Heart’s Desire

Desire is always a tricky thing. Especially when we’re in depression. We lose any interest in things we used to love, and at the same time whatever shreds of hopes we hold seem so impossible in the midst of the suffering.

Now in the short version of Buddhist practice, we hear desire is the cause of all our problems. Mix that in with the American ideal that, as my father used to put it, “Suffering builds character” and you can get some very confused ideas about suffering and desire. It’s no wonder our depression comes to define us, so that we almost become attached to it. Even as we go deeper and deeper into the attempt to care less, so things won’t hurt so much.

At workshops I give about a spiritual approach to depression, we talk toward the end about how depression, or grief, can bring us to a bottom line. Rather than being attached to our suffering, we can begin to ask the question of how to let it go. What might I need to do, or to change in my life, so that this doesn’t return or doesn’t hold such power over me? And beyond that to the question, “Am I willing to consider what would bring happiness or joy or love into my life?” So that even if I become depressed again, I will have learned and filled my life with as much as I can? People usually have a lot to say about that, about their innermost heart’s desire.

At one such group an older woman said, “You know, I have always wanted to get a motorcycle and ride it. But what would my kids think? I am a grandmother after all. And isn’t that a bit self-destructive?” The people in the group suggested she didn’t need to worry about what other people think, and how often they had let that simple fear keep then from doing things. They encouraged her to do it if she wanted to. I thought a moment too, and said, “It seems to me that there is nothing more self-destructive than to ignore that voice of our heart’s desire.” Some Buddhists might take away my membership card for that suggestion. But we forget that aversion is as much a cause of suffering as clinging.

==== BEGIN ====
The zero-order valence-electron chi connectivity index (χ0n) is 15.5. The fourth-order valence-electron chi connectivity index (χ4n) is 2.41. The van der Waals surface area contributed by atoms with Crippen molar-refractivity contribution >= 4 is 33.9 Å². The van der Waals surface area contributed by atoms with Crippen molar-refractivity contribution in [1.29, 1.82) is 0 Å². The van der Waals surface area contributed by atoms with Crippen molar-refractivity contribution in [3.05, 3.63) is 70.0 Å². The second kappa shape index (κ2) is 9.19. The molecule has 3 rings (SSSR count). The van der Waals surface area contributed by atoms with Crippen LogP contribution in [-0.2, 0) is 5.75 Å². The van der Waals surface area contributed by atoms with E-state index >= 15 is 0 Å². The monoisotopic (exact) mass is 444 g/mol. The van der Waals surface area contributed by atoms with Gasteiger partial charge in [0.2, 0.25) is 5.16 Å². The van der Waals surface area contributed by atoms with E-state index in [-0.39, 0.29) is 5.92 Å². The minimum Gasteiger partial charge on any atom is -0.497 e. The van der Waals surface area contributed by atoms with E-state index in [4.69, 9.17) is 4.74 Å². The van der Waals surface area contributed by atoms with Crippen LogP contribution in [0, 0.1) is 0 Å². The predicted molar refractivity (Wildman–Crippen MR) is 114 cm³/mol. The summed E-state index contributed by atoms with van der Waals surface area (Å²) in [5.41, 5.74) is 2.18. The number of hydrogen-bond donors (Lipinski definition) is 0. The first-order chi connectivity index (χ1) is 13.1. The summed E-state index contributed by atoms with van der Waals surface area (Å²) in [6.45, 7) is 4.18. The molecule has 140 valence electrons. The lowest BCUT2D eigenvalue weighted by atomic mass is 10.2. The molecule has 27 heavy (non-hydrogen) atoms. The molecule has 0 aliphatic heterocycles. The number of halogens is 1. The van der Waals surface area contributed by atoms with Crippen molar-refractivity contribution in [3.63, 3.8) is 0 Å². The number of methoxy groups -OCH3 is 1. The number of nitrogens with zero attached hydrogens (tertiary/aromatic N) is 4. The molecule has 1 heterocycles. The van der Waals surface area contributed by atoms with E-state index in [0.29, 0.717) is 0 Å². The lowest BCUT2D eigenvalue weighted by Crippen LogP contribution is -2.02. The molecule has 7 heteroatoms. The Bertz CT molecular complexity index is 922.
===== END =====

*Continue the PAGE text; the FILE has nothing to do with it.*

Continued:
There are many theories about depression and it‘s cause—repressed anger, suppressed rage, unacknowledged sadness–that all seek to tie it to one emotion. I’ll offer mine. That perhaps it is about suppressing who we are, in whatever form that manifests. Getting a motorcycle might be all that is needed. To those purists who will jump on me for that, I think there is a way we can learn to differentiate between clinging desire, and desire which might even lead us to further emancipation. Sometimes the path out is through.

Or sometimes perhaps, there is wisdom simply in thinking about the possibility of happiness. We have to choose in this life, and have to take action. We can act as best as we can in accord with our heart’s desire. I think of my friend Brett, who had a pretty good life. He had inherited a business from his father, didn’t mind the work, and made a good living at it. But what he really loved was to play the saxophone. He was good at it, too. He’d made a record even. One day he told his friends he was going to leave his business, and move to L.A. “I just don’t want to be an old man one day on my deathbed, wondering what might have happened if I’d taken that chance. I want to find out now, and the only way to do that is to try it out there.”

I saw him about two years later, when he was back for a visit. I don’t remember if I even asked about whether things had worked out for him in his dream of making music. I only remember that he was happier than I’d ever seen him. He was married and in love, both with his wife and his beautiful new baby. Taking that chance on his dream had opened up doors to happiness I don’t think even he knew were there.

It’s been said by evolutionary biologist and behavioral psychologists, that if the universe wanted to move a human being in a particular direction, that based on what we know of human nature, it would do it through what delights us. Not through punishment or desire, but through delight. It would do us well to pay attention to that.


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